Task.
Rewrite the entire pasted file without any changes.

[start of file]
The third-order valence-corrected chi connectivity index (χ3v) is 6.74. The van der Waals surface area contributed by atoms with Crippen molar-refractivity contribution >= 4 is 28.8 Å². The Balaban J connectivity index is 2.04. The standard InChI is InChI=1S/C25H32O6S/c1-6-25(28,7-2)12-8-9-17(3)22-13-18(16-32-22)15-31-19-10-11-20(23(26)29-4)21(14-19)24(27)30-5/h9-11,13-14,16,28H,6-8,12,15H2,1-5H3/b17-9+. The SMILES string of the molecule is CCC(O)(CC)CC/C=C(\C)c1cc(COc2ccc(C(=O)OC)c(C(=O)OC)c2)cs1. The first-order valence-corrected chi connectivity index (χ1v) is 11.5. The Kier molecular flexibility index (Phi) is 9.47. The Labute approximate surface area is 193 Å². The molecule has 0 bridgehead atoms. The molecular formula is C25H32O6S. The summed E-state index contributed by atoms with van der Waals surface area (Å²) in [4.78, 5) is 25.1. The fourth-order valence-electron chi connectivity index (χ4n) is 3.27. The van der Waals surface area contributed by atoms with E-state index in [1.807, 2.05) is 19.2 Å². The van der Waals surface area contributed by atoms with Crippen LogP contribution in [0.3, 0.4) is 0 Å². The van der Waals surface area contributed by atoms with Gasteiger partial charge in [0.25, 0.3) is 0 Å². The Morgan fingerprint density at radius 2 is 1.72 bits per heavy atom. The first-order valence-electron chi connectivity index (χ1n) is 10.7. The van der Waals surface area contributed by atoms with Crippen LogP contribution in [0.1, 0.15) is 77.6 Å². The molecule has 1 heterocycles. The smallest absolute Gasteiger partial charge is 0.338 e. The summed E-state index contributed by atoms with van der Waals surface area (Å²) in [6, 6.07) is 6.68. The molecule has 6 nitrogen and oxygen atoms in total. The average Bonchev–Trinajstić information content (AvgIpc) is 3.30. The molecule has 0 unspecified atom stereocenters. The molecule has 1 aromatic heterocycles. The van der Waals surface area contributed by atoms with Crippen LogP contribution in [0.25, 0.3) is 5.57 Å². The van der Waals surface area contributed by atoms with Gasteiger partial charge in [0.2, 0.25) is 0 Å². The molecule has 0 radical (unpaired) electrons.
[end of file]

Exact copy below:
The third-order valence-corrected chi connectivity index (χ3v) is 6.74. The van der Waals surface area contributed by atoms with Crippen molar-refractivity contribution >= 4 is 28.8 Å². The Balaban J connectivity index is 2.04. The standard InChI is InChI=1S/C25H32O6S/c1-6-25(28,7-2)12-8-9-17(3)22-13-18(16-32-22)15-31-19-10-11-20(23(26)29-4)21(14-19)24(27)30-5/h9-11,13-14,16,28H,6-8,12,15H2,1-5H3/b17-9+. The SMILES string of the molecule is CCC(O)(CC)CC/C=C(\C)c1cc(COc2ccc(C(=O)OC)c(C(=O)OC)c2)cs1. The first-order valence-corrected chi connectivity index (χ1v) is 11.5. The Kier molecular flexibility index (Phi) is 9.47. The Labute approximate surface area is 193 Å². The molecule has 0 bridgehead atoms. The molecular formula is C25H32O6S. The summed E-state index contributed by atoms with van der Waals surface area (Å²) in [4.78, 5) is 25.1. The fourth-order valence-electron chi connectivity index (χ4n) is 3.27. The van der Waals surface area contributed by atoms with E-state index in [1.807, 2.05) is 19.2 Å². The van der Waals surface area contributed by atoms with Crippen LogP contribution in [0.3, 0.4) is 0 Å². The van der Waals surface area contributed by atoms with Gasteiger partial charge in [0.25, 0.3) is 0 Å². The Morgan fingerprint density at radius 2 is 1.72 bits per heavy atom. The first-order valence-electron chi connectivity index (χ1n) is 10.7. The van der Waals surface area contributed by atoms with Crippen LogP contribution in [0.1, 0.15) is 77.6 Å². The molecule has 1 heterocycles. The smallest absolute Gasteiger partial charge is 0.338 e. The summed E-state index contributed by atoms with van der Waals surface area (Å²) in [6, 6.07) is 6.68. The molecule has 6 nitrogen and oxygen atoms in total. The average Bonchev–Trinajstić information content (AvgIpc) is 3.30. The molecule has 0 unspecified atom stereocenters. The molecule has 1 aromatic heterocycles. The van der Waals surface area contributed by atoms with Crippen LogP contribution in [0.25, 0.3) is 5.57 Å². The van der Waals surface area contributed by atoms with Gasteiger partial charge in [0.2, 0.25) is 0 Å². The molecule has 0 radical (unpaired) electrons.